Yeah, it would be nice if I could regain some of my physical flexibility from my glory days, but I wouldn’t trade the flexibility I’ve gained as a mother for anything.

Now, if you’ll excuse me, I’m going to go do some stretches on the floor next to the bed where my sick child is sleeping upstairs.

Tell me — are you more or less flexible after becoming a parent, physically or emotionally?  What are some big lessons you’ve learned as a result of having a child?

The Many Hats of a Mom

A busy mom, which is redundant. (photo iStock)

Moms and employment have been in the news a bit lately, so with Mother’s Day approaching I thought I’d throw in my two cents.  I don’t know why people get so touchy about this topic; after all, we moms only work about 100 hours per week for NO PAY!

Before I became a parent, I had no idea how many hats I would one day be wearing.  Here’s just a short list of the jobs I’ve held as the primary household engineer:

1.  Babysitter

Yeah, I know — we are supposed to be parenting, not babysitting.  But you gotta admit — the first few months of your baby’s life is pretty much all about feeding, changing, and rocking, and burping.  Not much interaction happens with your newborn, so you just sit by your baby.  Babysit.  As I mentioned previously, I never did any babysitting in my younger days nor even help out in the church nursery.  I was a major fail at this gig, at least for the first couple of months.

2.  Teacher

Yes, I went to college.  Did it prepare me to be a tutor and, in some cases, a full-fledged teacher?  Nope.  It’s easy enough at first when they’re toddlers and I’m just showing them flash cards of animals, colors, and the periodic table.  It progresses from there to helping them with middle school algebra and Egyptian history.  Did I mention to you that I immigrated to the US in third grade and that I was not fluent in English until sometime in middle school?  How can I help my kids with 5th grade homework when I had never seen the material before?  Cramming for finals in college somewhat prepared me to become the teacher that I am to my kids.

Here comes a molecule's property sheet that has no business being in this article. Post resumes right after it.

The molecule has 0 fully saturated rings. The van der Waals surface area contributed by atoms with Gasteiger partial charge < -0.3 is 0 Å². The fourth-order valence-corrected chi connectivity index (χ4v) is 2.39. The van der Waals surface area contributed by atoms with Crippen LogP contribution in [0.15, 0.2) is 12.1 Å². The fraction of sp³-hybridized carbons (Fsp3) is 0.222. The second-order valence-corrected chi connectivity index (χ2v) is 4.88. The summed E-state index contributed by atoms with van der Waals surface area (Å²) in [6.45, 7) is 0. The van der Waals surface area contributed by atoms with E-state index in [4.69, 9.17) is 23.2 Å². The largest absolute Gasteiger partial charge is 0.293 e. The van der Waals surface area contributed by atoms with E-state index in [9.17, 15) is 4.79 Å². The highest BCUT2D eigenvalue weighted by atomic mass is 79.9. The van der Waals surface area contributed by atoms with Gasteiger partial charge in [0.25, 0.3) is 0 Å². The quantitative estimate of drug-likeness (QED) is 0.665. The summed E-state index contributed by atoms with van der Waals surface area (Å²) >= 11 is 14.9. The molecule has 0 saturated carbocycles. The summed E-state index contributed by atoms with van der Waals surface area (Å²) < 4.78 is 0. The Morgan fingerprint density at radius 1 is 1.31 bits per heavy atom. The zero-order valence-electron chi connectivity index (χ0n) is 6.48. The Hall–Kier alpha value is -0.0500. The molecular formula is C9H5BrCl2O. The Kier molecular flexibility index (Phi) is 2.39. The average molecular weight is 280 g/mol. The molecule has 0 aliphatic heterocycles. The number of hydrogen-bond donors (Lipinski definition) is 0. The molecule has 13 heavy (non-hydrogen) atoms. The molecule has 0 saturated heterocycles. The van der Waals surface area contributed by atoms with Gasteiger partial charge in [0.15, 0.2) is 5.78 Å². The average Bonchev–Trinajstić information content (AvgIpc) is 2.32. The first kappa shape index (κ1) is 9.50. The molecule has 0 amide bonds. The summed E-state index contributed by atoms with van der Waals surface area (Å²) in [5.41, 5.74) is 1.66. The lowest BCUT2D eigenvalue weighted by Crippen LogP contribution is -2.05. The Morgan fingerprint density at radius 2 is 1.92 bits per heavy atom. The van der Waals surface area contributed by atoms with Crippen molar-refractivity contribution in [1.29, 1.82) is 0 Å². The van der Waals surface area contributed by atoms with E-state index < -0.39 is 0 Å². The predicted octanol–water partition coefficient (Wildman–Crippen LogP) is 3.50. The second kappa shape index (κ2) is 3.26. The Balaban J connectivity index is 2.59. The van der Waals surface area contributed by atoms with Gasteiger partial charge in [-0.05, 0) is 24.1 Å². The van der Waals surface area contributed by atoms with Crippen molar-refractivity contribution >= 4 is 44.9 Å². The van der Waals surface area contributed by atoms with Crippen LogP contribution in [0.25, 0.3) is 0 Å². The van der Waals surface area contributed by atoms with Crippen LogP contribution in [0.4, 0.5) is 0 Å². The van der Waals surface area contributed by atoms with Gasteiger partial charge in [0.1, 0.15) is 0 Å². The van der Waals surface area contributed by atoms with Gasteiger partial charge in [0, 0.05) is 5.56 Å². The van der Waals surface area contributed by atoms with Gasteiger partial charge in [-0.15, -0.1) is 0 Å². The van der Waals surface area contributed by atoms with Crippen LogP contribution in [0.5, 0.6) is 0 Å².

3.  Thespian

I heard again and again that I should be reading to our kids, so I did.  But reading in a monotone would be boring for the child as well as for myself, so I tried my best at being as dramatic as possible: “So MAMA bear said to her cubs, ‘Why, YES!  You may go play outside and [sound effects here] FLY your KITE [gesticulate as if a kite].”  I wished so much that I had studied drama in school rather than my own major, computer science.

4.  Chef

I was so domestically challenged that my husband used to say that the best thing I made for dinner is a reservation.  Then we had kids, and I had to evict the crickets and actually start using our kitchen!  My parents used to own a Japanese restaurant, so I did know a thing or two about cooking…for 50 people or more.  I also was really in charge of one dish at the restaurant: tempura.  Well, our kids couldn’t eat fried food everyday for the rest of their lives, so I had to learn to make a wider variety of dishes.  I also have had to plan ahead and shop wisely so we don’t end up bailing and eating out too often, although I think we still go out far too often.  The main thing is that we’re all still alive and well!